After seventy years, Jerome Siegel’s heirs regain what he granted so long ago – the copyright in the Superman material that was published in Action Comics Vol. 1. What remains is an apportionment of profits, guided in some measure by the rulings contained in this Order, and a trial on whether to include the profits generated by DC Comics’ corporate sibling’s exploitation of the Superman copyright.
While many details of the decision remain to be worked out, including the fate of Superboy, this at long last rights one of the greatest injustices in the history of comics, whereby the creators of the tentpole character of the superhero genre sold all rights away for $300$130.
Breaking. We’ll have more details and analysis later.
More: Jeff Trexler has a FAQ with lotes more background:
Q: Do the Siegels have creative control over Superman comics?
A: No. The court explains, quoting an earlier case, that “each co-owner has an independent right to use or license the use of the copyright. . . . A co-owner of a copyright must account to other co-owners for any profits he earns from licensing or use of the copyright.” (p. 66) However, if the Shuster heirs regain copyright in a few years, then the future of Superman comics gets rather complicated, since all domestic copyright in the Action Comics #1 material & its derivative works will vest in the two families.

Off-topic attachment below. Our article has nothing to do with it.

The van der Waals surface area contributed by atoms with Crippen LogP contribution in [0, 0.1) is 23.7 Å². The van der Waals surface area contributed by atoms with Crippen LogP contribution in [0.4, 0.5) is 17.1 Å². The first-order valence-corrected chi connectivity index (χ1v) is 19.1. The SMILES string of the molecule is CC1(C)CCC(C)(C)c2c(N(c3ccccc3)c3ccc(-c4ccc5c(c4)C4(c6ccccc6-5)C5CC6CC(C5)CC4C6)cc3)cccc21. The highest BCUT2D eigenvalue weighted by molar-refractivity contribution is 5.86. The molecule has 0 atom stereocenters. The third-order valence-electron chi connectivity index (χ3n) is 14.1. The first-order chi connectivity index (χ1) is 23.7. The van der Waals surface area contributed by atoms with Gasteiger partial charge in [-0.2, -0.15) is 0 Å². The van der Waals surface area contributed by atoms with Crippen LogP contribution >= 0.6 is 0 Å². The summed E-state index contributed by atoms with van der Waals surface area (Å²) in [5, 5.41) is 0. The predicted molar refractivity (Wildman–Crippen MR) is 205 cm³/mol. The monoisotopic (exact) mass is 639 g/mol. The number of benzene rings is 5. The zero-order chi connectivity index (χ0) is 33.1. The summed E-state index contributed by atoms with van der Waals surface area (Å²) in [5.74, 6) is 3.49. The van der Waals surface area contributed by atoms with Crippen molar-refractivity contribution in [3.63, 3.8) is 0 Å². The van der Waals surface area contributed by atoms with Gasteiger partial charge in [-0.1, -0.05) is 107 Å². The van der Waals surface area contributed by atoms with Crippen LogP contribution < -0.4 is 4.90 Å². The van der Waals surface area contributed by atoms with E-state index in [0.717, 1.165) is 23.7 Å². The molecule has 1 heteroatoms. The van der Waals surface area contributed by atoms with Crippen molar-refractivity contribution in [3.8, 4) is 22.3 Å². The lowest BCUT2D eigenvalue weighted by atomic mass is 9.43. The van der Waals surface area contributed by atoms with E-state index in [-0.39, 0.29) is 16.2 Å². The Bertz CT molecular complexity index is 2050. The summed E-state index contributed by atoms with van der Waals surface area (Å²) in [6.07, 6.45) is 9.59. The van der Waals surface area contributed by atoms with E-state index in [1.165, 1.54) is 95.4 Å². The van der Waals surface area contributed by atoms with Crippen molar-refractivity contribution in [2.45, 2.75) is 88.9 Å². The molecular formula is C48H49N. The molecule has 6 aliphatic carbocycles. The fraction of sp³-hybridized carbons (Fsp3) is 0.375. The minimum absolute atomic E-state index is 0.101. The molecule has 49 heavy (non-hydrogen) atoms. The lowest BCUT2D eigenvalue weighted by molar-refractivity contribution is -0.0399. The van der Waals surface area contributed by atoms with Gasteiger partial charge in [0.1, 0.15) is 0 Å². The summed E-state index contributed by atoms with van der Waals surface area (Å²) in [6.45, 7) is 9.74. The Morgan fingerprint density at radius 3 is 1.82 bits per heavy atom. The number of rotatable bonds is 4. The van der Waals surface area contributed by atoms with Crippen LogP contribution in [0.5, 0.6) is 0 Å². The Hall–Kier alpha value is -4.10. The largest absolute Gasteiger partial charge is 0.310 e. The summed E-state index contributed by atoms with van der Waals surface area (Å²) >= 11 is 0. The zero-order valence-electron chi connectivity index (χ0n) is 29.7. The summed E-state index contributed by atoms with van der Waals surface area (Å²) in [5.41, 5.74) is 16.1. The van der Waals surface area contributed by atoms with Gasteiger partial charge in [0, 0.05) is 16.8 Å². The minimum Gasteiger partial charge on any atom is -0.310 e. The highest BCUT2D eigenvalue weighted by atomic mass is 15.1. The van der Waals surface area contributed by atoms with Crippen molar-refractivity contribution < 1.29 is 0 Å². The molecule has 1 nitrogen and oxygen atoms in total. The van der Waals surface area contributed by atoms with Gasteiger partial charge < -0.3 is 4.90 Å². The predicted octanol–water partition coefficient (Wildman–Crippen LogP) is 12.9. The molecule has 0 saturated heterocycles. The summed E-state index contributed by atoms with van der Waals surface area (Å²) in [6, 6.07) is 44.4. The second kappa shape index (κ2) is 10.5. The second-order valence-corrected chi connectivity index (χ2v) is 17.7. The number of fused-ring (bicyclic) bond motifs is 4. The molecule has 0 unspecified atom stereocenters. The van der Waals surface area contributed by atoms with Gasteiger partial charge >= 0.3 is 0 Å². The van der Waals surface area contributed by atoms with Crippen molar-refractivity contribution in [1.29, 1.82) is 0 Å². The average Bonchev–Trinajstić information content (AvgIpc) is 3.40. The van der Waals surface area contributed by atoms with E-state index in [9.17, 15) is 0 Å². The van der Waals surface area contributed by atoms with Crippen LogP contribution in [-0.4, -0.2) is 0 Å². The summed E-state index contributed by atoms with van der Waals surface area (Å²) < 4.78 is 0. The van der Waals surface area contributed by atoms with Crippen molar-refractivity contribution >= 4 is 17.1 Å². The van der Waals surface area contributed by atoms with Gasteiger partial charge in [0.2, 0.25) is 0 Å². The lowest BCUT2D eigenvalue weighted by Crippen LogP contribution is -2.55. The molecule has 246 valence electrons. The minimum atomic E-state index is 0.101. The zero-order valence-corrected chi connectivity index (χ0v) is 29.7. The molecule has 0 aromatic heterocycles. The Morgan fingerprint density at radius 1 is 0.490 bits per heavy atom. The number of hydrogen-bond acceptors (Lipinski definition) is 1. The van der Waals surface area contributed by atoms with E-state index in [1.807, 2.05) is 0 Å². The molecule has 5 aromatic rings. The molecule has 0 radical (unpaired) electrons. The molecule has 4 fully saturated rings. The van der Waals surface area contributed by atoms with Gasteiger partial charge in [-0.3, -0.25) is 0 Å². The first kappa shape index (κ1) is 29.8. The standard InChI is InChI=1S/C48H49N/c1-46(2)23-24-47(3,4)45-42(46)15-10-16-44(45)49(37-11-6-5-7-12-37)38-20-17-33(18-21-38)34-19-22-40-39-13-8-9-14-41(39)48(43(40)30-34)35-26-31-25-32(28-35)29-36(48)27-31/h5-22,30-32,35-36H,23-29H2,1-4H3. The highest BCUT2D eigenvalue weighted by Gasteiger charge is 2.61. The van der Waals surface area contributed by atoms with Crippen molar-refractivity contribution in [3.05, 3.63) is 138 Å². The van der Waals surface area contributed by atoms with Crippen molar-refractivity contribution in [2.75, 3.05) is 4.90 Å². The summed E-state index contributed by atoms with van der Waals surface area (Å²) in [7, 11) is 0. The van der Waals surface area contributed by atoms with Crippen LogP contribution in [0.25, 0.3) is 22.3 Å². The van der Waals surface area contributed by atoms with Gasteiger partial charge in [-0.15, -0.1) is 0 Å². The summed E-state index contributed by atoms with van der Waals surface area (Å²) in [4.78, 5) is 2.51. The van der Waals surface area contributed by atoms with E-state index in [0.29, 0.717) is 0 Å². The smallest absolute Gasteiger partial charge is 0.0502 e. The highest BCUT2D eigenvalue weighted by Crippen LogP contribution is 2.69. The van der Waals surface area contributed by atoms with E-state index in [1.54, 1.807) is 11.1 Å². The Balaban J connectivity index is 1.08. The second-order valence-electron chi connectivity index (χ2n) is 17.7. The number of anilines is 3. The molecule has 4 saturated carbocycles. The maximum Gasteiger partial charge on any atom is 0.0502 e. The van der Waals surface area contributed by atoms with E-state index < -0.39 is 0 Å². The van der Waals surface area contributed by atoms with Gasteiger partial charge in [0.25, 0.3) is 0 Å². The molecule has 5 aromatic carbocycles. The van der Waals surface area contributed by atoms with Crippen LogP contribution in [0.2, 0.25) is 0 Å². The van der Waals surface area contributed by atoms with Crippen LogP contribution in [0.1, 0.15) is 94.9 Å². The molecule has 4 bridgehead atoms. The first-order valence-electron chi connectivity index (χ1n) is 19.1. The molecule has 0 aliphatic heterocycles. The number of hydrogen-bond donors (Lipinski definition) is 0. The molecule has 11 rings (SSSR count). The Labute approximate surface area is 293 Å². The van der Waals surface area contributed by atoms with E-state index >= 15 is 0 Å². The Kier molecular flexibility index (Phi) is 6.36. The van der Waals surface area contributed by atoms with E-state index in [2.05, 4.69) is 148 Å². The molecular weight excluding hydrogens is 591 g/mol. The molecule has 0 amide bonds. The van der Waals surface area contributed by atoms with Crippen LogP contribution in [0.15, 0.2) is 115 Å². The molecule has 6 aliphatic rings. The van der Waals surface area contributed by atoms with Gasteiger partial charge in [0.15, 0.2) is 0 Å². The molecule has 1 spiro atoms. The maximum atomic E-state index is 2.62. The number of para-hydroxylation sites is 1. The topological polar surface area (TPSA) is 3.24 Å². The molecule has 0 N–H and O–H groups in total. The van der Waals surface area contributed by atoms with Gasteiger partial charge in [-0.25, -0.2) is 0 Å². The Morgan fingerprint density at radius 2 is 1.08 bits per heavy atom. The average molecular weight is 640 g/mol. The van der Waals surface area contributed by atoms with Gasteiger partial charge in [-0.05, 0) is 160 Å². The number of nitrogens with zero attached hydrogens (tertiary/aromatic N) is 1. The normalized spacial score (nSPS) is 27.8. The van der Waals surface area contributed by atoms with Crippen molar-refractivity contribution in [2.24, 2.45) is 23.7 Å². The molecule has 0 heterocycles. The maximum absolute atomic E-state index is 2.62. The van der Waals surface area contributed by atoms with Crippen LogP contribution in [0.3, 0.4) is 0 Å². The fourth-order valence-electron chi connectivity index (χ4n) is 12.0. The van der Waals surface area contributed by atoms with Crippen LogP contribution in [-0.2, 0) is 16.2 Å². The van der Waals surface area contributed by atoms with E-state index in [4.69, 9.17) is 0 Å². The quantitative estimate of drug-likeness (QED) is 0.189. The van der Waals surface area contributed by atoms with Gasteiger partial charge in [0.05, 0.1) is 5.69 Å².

Q: What about Superboy?
A: That’s a separate case, although procedurally it is consolidated with the Superman case for discovery and pre-trial purposes. The question of the Siegels’ rights to Superboy is as of yet unresolved.
Compensation to the Siegels would be limited to any work created after their 1999 termination date. Income from the 1978 “Superman” film, or the three sequels that followed in the 1980s, are not at issue. But a “Superman Returns” sequel being planned with the filmmaker Bryan Singer (who has also directed “The Usual Suspects” and “X-Men”) might require payments to the Siegels, should they prevail in a demand that the studio’s income, not just that of the comics unit, be subject to a court-ordered accounting.
Mrs. Siegel and Ms. Larson said it was too soon to make future plans for the Superman character. But they were inclined to relish this moment.
UPDATE Saturday: Nikki Finke has some interesting things to say
For instance, Joanne Siegel (who’d been the sketch model for Lois Lane) wrote a 3-page letter back in 2002 to then Time Warner CEO Dick Parsons calling the company “greedy” and “heartless” and acting “just like the Gestapo … your company wants to strip us naked of our legal rights… Is that the reputation you want?” The answer is a resounding yes. Because for years Warner tied with Disney for its aggressive unwillingness to settle these kinds of legal disputes and its absurd eagerness to risk going to court. Its corporate counsel would hire litigation piranhas hungry for billable hours who pledge to make each case go away by exhausting the patience and resources of the creators or rightsholders. It’s a thoroughly effective but completely disgusting way of doing business.